“While the timing of Chinese New Year may well cause some variance, these are big swings and do raise a concern that trade war worries or a slowdown in global demand might be behind these swings,” he added.
“The latest Chinese trade numbers will go some way to establishing whether these recent swings are indicative of a wider trade disruption.”
Also worth watching is the April reading on construction starts from Canada Mortgage and Housing Corp., which BMO’s Mr. Reitzes expects to show a 6.8-per-cent drop to an annualized pace of 210,000, “still a very solid level but succumbing to the broader pullback in housing market activity.”
WEDNESDAY: THE MOUSE THAT ROARED (IN PAIN)
Let’s see how Walt Disney Co. stock opens after its annual meeting and second-quarter results a day earlier, after markets close for the latter.
Disney’s last results were at the “higher end” of estimates primarily because of the U.S. tax overhaul, CMC’s Mr. Hewson noted, so it will be interesting to see its latest report.
“What was more disappointing was a fall in overall revenues, with the greatest drags coming from their ESPN channels and ABC broadcast networks,” Mr. Hewson said.
“Disney, like a lot of other traditional broadcasters, is seeing its traditional businesses being disrupted by new streaming services like Netflix and Amazon Prime, which is driving subscription costs down,” he added.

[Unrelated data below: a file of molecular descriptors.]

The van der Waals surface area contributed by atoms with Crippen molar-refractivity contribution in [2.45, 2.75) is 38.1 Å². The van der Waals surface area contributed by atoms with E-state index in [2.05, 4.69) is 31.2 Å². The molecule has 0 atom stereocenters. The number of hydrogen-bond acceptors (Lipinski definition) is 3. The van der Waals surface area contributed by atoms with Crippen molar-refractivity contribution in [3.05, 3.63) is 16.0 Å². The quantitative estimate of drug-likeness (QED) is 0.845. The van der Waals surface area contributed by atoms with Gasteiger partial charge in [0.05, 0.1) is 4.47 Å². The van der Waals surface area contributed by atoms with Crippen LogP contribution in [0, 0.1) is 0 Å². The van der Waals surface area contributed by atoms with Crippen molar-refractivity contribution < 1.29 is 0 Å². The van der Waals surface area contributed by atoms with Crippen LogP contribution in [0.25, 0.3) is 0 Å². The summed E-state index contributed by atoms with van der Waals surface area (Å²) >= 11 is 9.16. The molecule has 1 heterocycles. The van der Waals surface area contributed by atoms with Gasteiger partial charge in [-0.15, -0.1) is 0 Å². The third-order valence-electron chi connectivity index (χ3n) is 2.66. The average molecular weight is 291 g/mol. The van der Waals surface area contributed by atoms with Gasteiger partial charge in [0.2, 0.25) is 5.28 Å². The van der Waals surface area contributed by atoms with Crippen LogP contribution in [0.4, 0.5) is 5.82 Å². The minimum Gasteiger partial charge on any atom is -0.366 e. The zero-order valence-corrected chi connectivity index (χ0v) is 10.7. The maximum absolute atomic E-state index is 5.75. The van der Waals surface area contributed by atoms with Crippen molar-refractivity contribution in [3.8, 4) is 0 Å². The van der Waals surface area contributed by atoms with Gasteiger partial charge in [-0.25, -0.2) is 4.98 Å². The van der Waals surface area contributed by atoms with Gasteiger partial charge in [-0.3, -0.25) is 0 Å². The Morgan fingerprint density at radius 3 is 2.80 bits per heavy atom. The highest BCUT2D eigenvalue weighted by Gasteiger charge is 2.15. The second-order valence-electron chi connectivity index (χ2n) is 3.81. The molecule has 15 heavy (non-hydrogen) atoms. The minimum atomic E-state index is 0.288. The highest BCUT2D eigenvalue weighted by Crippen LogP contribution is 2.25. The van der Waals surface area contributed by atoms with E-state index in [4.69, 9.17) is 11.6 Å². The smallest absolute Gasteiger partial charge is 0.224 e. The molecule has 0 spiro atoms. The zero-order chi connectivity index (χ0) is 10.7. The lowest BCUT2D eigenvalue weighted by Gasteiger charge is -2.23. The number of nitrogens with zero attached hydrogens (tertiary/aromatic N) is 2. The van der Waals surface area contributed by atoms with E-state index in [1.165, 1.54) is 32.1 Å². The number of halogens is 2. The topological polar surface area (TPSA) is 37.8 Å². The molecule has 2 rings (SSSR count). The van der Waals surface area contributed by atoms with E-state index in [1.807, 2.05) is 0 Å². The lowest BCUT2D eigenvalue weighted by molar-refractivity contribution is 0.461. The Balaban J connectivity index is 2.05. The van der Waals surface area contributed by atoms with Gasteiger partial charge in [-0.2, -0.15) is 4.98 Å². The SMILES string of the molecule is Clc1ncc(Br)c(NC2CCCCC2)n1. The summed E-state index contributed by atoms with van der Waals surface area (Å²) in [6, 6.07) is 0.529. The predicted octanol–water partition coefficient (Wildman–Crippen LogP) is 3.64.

“Fortunately, its parks and resorts business is taking up the slack, while its bid for 21st Century Fox appears to have stalled in the wake of a new bid by Comcast for the Sky business, which Fox has a 39-per-cent stake in.”
Watch, too, for the week’s second look at real estate, with economists expecting Statistics Canada’s monthly building permits report to show a 1-per-cent rise in March.
THURSDAY: CARNEY’S KIBOSH
Many observers had expected the Bank of England would raise its benchmark rate by one-quarter of a percentage point when it releases its decision and inflation report, but Governor Mark Carney appears to have put the kibosh on that by talking it down.
“We think the Bank of England will hold off from raising bank rate [Thursday] until it becomes clear that only temporary factors were to blame for the slowdown in Q1,” Liam Peach of Capital Economics said.
“That said, we don’t think this will be enough to silence the most hawkish members of the [monetary policy committee], with the vote likely to be 7-2 in favour of keeping rates unchanged at 0.5 per cent.”
Markets will also watch for the April reading on U.S. inflation for hints about the Federal Reserve’s rate-hiking timeline.
This will also be another chance for Mr. Trump to harangue the Organization of the Petroleum Exporting Countries (OPEC) over high oil and gas prices, given they “were both up strongly on the month,” according to CIBC’s Katherine Judge, who expects annual inflation to show a rise to 2.5 per cent from March’s 2.4 per cent.
“U.S. inflation has gained momentum lately, but some of that strength owes to telecom price declines falling out of the annual calculation,” she said.
“With more of those dropping out this month, inflation should gain a step. That will help counteract a cooling in auto insurance premiums, which are coming off of recent hurricane-induced strength.”
FRIDAY: ABOUT THAT JOBS REPORT ...
Just a warning on that Statistics Canada jobs report: These are hard to forecast and frequently show wide, and unexpected, swings.
Also up today is Carolyn Wilkins, the Bank of Canada’s senior deputy governor, who’s speaking at a women’s forum in Toronto.